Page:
The United States Supreme Court agreed to consider a decades old ban on uranium mining in Virginia.
The case pits the Coles family against the state of Virginia over a uranium deposit on the former’s land that is said to be the largest ever found in the United States.
The deposit, estimated to be 119 million pounds, was discovered in the 1970s. In 1982, Virginia instituted a state-wide ban on uranium mining following the partial meltdown at Three Mile Island in Pennsylvania. The ban was extended indefinitely in 1983.
The Coles family formed Virginia Uranium to lobby lawmakers to loosen the restrictions. In 2015 Virginia Uranium began to focus on litigation and challenged the moratorium in court, and after lower courts ruled against him, the U.S. Supreme Court agreed to consider the case.
The Trump administration has sided with the company, and against the state exercising what it considers its sovereignty. The case also hinges on trying to intuit the true motives of Virginia legislators more than 30 years ago when they enacted the moratorium, the Washington Post reported.
The legal battle is not so much about whether Virginia can ban uranium mining, but why it decided to do so. Its motivation could conflict with federal law.
To understand that, it helps to know that there are three stages of uranium mining.
First, the ore containing uranium is extracted from the ground. Next, a mill grinds the ore into sand, which is run through a solution to separate the uranium from the waste rock commonly known as “tailings.” The uranium is then concentrated and dried into “yellowcake” for commercial sale.
Lastly, the tailings, which are radioactive, must be permanently stored in a secure facility.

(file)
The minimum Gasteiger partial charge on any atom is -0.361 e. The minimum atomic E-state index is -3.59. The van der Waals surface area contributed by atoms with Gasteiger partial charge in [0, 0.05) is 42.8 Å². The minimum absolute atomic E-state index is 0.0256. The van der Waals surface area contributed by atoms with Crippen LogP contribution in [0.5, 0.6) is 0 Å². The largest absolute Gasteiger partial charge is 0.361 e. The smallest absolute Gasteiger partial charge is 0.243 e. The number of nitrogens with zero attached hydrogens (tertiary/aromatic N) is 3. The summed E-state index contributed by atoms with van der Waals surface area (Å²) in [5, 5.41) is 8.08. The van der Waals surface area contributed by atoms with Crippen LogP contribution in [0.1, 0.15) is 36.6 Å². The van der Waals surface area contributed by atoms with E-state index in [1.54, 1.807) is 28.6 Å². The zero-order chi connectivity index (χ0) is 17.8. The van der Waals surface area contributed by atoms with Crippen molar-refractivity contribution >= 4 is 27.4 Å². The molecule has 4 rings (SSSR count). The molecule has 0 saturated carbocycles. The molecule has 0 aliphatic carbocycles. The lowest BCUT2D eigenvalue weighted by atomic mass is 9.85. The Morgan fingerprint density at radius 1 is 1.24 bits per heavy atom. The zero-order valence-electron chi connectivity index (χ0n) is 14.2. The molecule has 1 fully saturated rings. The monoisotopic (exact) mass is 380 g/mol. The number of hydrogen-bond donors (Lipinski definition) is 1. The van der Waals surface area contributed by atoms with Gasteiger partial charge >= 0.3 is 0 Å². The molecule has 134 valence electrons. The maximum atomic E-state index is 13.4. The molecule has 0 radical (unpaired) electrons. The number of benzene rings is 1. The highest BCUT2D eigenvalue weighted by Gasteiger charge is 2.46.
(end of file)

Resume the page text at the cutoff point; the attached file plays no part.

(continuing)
The Atomic Energy Act (AEA) gives the federal Nuclear Regulatory Commission the authority to regulate the second and third steps, but not the first — the extraction. States traditionally take the lead on mining decisions.
But Virginia Uranium says the sole reason for the ban, based on comments from legislators, was a concern over the radioactive waste, and thus the state was encroaching on areas left to federal regulators.
A panel of the U.S. Court of Appeals for the 4th Circuit disagreed. In a 2-to-1 ruling, it said that because mining is not covered by the AEA, it was not up to the courts to “decipher” Virginia’s reasoning and look for a violation. “We decline to examine why the Commonwealth chose to ban uranium mining, which it was plainly allowed to do,” Judge Albert Diaz wrote.
Besides, accepting the company’s broad interpretation of the law would mean that companies could mine uranium free of any government oversight, Diaz wrote.
But dissenting Judge William B. Traxler Jr. said courts did have to look at whether the ban was passed for impermissible reasons. “By unilaterally regulating against the dangers of uranium tailings under the pretext of regulating uranium mining, Virginia circumvented the Act’s requirements and frustrated Congress’s objectives,” he wrote.
The company said in its brief that mining the uranium would create an estimated 1,052 jobs and generate nearly $5 billion in revenue for local businesses. But a brief filed by legislators from southern Virginia says state and local governments envision an economy “focused on agriculture, tourism, motorsports, education, and other [complementary] industries. This path does not include a large uranium mine.”